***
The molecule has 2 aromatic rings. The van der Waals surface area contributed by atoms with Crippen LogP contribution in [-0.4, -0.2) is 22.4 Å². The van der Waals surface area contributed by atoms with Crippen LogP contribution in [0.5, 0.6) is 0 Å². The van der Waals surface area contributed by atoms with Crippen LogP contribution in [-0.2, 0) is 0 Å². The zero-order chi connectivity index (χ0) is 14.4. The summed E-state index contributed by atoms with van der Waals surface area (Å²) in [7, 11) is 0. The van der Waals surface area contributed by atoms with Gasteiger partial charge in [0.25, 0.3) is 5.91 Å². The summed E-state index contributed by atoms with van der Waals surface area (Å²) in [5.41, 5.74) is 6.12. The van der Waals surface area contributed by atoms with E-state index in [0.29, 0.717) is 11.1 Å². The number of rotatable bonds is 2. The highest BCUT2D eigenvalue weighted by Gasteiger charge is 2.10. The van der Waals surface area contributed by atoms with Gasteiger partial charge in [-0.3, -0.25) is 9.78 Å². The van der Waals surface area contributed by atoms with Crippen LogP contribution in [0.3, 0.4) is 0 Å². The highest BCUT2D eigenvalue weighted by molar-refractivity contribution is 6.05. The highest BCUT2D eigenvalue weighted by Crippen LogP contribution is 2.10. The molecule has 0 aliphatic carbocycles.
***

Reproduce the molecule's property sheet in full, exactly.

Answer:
The molecule has 2 aromatic rings. The van der Waals surface area contributed by atoms with Crippen LogP contribution in [-0.4, -0.2) is 22.4 Å². The van der Waals surface area contributed by atoms with Crippen LogP contribution in [0.5, 0.6) is 0 Å². The van der Waals surface area contributed by atoms with Crippen LogP contribution in [-0.2, 0) is 0 Å². The zero-order chi connectivity index (χ0) is 14.4. The summed E-state index contributed by atoms with van der Waals surface area (Å²) in [7, 11) is 0. The van der Waals surface area contributed by atoms with Gasteiger partial charge in [0.25, 0.3) is 5.91 Å². The summed E-state index contributed by atoms with van der Waals surface area (Å²) in [5.41, 5.74) is 6.12. The van der Waals surface area contributed by atoms with E-state index in [0.29, 0.717) is 11.1 Å². The number of rotatable bonds is 2. The highest BCUT2D eigenvalue weighted by Gasteiger charge is 2.10. The van der Waals surface area contributed by atoms with Gasteiger partial charge in [-0.3, -0.25) is 9.78 Å². The van der Waals surface area contributed by atoms with Crippen LogP contribution in [0.3, 0.4) is 0 Å². The highest BCUT2D eigenvalue weighted by molar-refractivity contribution is 6.05. The highest BCUT2D eigenvalue weighted by Crippen LogP contribution is 2.10. The molecule has 0 aliphatic carbocycles.